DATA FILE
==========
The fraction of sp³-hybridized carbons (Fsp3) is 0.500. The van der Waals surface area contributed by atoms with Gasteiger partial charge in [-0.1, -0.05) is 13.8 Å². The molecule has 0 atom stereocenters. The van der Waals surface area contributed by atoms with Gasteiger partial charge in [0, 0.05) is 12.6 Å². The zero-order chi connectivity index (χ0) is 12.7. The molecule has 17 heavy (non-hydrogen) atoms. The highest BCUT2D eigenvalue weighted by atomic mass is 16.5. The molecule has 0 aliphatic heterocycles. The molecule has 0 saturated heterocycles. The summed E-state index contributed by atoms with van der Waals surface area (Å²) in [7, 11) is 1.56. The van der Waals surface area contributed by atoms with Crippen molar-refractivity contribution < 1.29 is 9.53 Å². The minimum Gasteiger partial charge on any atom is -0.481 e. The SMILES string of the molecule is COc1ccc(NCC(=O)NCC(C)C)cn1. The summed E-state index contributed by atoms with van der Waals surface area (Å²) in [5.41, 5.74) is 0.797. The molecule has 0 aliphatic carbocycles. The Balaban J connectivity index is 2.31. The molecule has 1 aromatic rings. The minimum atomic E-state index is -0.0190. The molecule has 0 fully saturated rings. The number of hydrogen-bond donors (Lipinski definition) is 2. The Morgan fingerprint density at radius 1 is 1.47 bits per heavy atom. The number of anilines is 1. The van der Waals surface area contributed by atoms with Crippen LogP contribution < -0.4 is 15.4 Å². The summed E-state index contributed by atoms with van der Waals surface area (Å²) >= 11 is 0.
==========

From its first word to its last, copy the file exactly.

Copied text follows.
The fraction of sp³-hybridized carbons (Fsp3) is 0.500. The van der Waals surface area contributed by atoms with Gasteiger partial charge in [-0.1, -0.05) is 13.8 Å². The molecule has 0 atom stereocenters. The van der Waals surface area contributed by atoms with Gasteiger partial charge in [0, 0.05) is 12.6 Å². The zero-order chi connectivity index (χ0) is 12.7. The molecule has 17 heavy (non-hydrogen) atoms. The highest BCUT2D eigenvalue weighted by atomic mass is 16.5. The molecule has 0 aliphatic heterocycles. The molecule has 0 saturated heterocycles. The summed E-state index contributed by atoms with van der Waals surface area (Å²) in [7, 11) is 1.56. The van der Waals surface area contributed by atoms with Crippen molar-refractivity contribution < 1.29 is 9.53 Å². The minimum Gasteiger partial charge on any atom is -0.481 e. The SMILES string of the molecule is COc1ccc(NCC(=O)NCC(C)C)cn1. The summed E-state index contributed by atoms with van der Waals surface area (Å²) in [5.41, 5.74) is 0.797. The molecule has 0 aliphatic carbocycles. The Balaban J connectivity index is 2.31. The molecule has 1 aromatic rings. The minimum atomic E-state index is -0.0190. The molecule has 0 fully saturated rings. The number of hydrogen-bond donors (Lipinski definition) is 2. The Morgan fingerprint density at radius 1 is 1.47 bits per heavy atom. The number of anilines is 1. The van der Waals surface area contributed by atoms with Crippen LogP contribution < -0.4 is 15.4 Å². The summed E-state index contributed by atoms with van der Waals surface area (Å²) >= 11 is 0.